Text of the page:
US President Barack Obama said his historic trip to Myanmar on Monday would recognise and prod reform, but warned no one should harbour illusions that the long isolated state had done enough to change.
Obama will be the first sitting US president to visit Myanmar, when Air Force One touches down in Yangon, and hopes to embolden President Thein Sein to deepen the country’s startling march out of decades of iron-fisted military rule.
“This is not an endorsement of the Burmese government, this is an acknowledgement that there is a process under way inside that country that even a year and a half, two years ago, nobody foresaw,” Obama said.
The visit to Myanmar is the landmark centrepiece of Obama’s fifth regional trip as president, and his first since re-election, and represents his latest bid to anchor US foreign policy in dynamic, rising Asia.
In a symbolic illustration of how far Myanmar has come, the US leader will stand side-by-side with democracy icon Aung San Suu Kyi at the lakeside villa where she languished for years under house arrest during junta rule.
He will also hold his debut meeting with Thein Sein and address the people of Myanmar from the mothballed Yangon University, where students so often were the spark for anti-junta unrest that they were exiled to the suburbs.
But he has faced accusations from some human rights groups that his visit to the former pariah nation is coming too soon, especially as the Rohingya Muslim minority faces repression in the western state of Rakhine.
Thein Sein has faced accusations of not sufficiently protecting the Rohingya, but Washington was pleased last week when the former general condemned the violence as “senseless” and “criminal” in a letter to the United Nations.
Clashes in Rakhine have claimed 180 lives since June and displaced more than 110,000 people, mainly Rohingya, who are denied citizenship and described by the UN as among the world’s most persecuted minorities.
Obama said Thein Sein had taken clear steps that moved his country in the right direction, which had seen Suu Kyi elected to parliament and scores of political prisoners released.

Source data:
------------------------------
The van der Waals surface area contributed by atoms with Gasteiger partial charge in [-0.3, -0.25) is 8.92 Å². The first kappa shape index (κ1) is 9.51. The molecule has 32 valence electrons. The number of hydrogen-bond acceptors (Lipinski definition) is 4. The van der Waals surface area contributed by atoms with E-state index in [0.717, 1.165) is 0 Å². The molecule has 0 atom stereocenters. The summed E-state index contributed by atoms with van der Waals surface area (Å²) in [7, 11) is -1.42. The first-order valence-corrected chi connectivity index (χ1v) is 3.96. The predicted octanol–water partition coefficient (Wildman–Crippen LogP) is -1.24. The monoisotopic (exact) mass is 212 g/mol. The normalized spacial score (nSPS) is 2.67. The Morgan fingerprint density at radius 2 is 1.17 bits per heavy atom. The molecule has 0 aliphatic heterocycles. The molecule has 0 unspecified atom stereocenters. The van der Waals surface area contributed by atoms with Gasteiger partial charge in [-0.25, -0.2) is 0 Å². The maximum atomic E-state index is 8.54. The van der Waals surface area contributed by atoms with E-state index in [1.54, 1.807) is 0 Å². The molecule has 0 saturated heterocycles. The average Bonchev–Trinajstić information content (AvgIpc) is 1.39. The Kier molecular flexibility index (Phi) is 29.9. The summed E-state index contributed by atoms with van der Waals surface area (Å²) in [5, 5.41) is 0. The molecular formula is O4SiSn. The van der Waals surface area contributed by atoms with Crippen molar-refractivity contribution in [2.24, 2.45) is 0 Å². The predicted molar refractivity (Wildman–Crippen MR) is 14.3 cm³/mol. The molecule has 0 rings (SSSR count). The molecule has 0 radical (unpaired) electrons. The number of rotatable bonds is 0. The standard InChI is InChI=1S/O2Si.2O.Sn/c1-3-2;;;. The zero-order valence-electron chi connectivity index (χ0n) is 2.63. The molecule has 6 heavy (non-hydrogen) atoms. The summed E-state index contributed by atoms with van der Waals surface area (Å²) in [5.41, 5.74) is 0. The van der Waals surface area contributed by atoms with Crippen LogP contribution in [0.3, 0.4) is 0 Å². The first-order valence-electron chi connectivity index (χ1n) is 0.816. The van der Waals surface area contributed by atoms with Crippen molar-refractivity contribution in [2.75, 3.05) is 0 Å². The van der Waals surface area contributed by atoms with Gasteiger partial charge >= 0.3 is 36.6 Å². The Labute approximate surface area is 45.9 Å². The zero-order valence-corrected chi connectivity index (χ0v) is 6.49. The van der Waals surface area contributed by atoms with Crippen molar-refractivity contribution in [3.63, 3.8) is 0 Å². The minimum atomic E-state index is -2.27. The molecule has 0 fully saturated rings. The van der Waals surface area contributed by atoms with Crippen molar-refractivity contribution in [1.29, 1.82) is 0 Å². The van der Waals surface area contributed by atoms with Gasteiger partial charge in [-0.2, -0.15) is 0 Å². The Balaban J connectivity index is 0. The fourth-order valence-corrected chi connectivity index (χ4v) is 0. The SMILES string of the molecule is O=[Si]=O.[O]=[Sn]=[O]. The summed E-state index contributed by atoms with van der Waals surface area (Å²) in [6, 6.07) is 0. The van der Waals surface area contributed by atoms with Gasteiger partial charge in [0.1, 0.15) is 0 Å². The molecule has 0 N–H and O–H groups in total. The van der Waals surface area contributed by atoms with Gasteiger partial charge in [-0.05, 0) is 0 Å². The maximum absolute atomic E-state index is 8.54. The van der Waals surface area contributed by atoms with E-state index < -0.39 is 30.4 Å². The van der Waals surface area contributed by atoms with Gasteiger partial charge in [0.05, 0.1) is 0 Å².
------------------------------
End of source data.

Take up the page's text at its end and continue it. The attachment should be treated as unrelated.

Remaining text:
“There is an articulated commitment to further political reform,” Obama said at a press conference in Bangkok, before adding: “I don’t think anybody is under an illusion that Burma has arrived, that they are where they need to be.”
But Obama said that if Washington waited for a “perfect democracy” to emerge in Myanmar, the former Burma, it would be waiting for “an awful long time”.
“I am not somebody who thinks that the United States should just stand on the sidelines and not want to get its hands dirty when there is an opportunity for us to encourage the better impulses inside the country.”
Obama added that in part, he was taking advice from Suu Kyi, a fellow Nobel laureate.
“If we see backsliding and slipping, we are in a position to respond appropriately,” Obama said.
To reward Thein Sein’s reform drive, and to encourage more action, the White House has lifted punishing sanctions it has levelled against Myanmar, including an import ban and travel curbs for senior officials.
But it wants him to go further, and is seeking a loosening of a political system that is still heavily stacked in favour of military-backed candidates.
Myanmar said on the eve of the visit that it would review prisoner cases in line with “international standards” and open its jails to the Red Cross, as part of efforts to burnish its reform credentials.
Obama arrived in Asia on Sunday, after a 19-hour flight from Washington, and paid homage to Thailand’s ancient history with a private tour of the Wat Pho temple which is famed for a huge, golden statue of a reclining Buddha.
Then Obama called at Siriraj hospital in Bangkok for an audience with revered King Bhumibol Adulyadej, seen as a symbol of continuity for a kingdom with a turbulent political past.
Obama and Secretary of State Hillary Clinton greeted and shook hands with the frail monarch, who turns 85 next month.
His talks with Thai Prime Minister Yingluck Shinawatra focused on trade, regional politics, counter-narcotics issues and terrorism.
Yingluck announced Thailand would join the Proliferation Security Initiative, a global effort to curb trafficking of weapons of mass destruction, and start negotiations on joining the Trans-Pacific Partnership, a planned giant Pacific free-trade pact touted by Obama’s administration.
The Hawaii-born US president is making his fifth official visit to the region, where he spent four years as a boy in Indonesia, and is diving back into foreign policy after a year spent on the campaign trail.
On Monday Obama will fly to Cambodia, where there is likely to be a tense encounter over human rights with Prime Minister Hun Sen, ahead of the East Asia Summit, the main institutional focus of his pivot of US foreign policy to the region.